Designer Grids: Paper Artist Karen O’Leary’s Handmade Maps


Photography by: Lauren Rosenau

Karen in her Charlotte studio.

Karen M. O’Leary, an artist and architect from Charlotte, NC, can recognize many cities by the grid of lines that represent their streets. She began cutting paper maps as part of a project for her fifth-year thesis in architecture at Virgina Tech, and has been fascinated by creative cartography ever since.

Since 2009, O’Leary has been selling custom and ready-to-ship maps on Etsy under the name Studio KMO, and has expanded her work to include ink-line map drawings. We asked her to describe her craft and chart her creative process:

What makes maps a compelling subject matter for you?

A map is a portrayal of place, and my modern maps combine the places of our daily lives and the memories we cherish into one.

What do you do before tackling a new city?

I quickly research each city, looking for the downtown, the different neighborhoods, and any special elements or landmarks that are unique to that city.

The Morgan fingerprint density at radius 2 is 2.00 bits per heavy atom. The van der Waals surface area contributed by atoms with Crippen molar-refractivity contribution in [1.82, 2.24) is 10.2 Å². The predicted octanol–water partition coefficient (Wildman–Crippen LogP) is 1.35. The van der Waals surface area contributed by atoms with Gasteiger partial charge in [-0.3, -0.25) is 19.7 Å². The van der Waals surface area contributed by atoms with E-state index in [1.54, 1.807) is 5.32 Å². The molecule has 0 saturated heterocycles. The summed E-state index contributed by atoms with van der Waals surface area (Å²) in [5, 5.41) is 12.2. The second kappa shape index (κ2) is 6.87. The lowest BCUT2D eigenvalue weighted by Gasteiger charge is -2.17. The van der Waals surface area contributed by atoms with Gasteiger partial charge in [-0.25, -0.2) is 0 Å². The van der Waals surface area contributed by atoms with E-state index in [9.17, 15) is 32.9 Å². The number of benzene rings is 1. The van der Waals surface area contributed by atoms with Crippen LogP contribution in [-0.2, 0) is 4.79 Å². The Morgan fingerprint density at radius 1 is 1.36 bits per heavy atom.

Photography by: Lauren Rosenau

Karen cuts away the spaces between a city’s streets to create her beautiful maps.

What is the cutting process like?

My pieces are all hand-cut once ordered, block by block. Cutting them by hand allows me the opportunity to design and customize each one.

Which locale’s map takes the longest to cut?

London is the most tedious and time-consuming city to cut. The blocks are so irregular and dense, unlike any other.


Photography by: Karen O’Leary

The city of Paris’ tree-lined streets translated into a paper-cut map.

How does your architecture background affect your work?

As an architect, I think very logically and minimally; my maps reflect this.

What are the tools of your trade?

X-Acto blade, pencil, and eraser.


Photography by: Lauren Rosenau

Karen at work.

How would you describe your state of mind when you’re at your drafting table?

I get this question a lot. It’s not meditative because so much concentration is needed, but the hours do go by quickly. I study the maps as I cut, and I continually think of new things that I can create with them.


Photography by: Lauren Rosenau

A notebook featuring a line-drawn map of Boston.

When you visit a city you’ve made a map of, do you know your way around?

I oddly remember so much of each city, and I do know most cities by the nameless grid.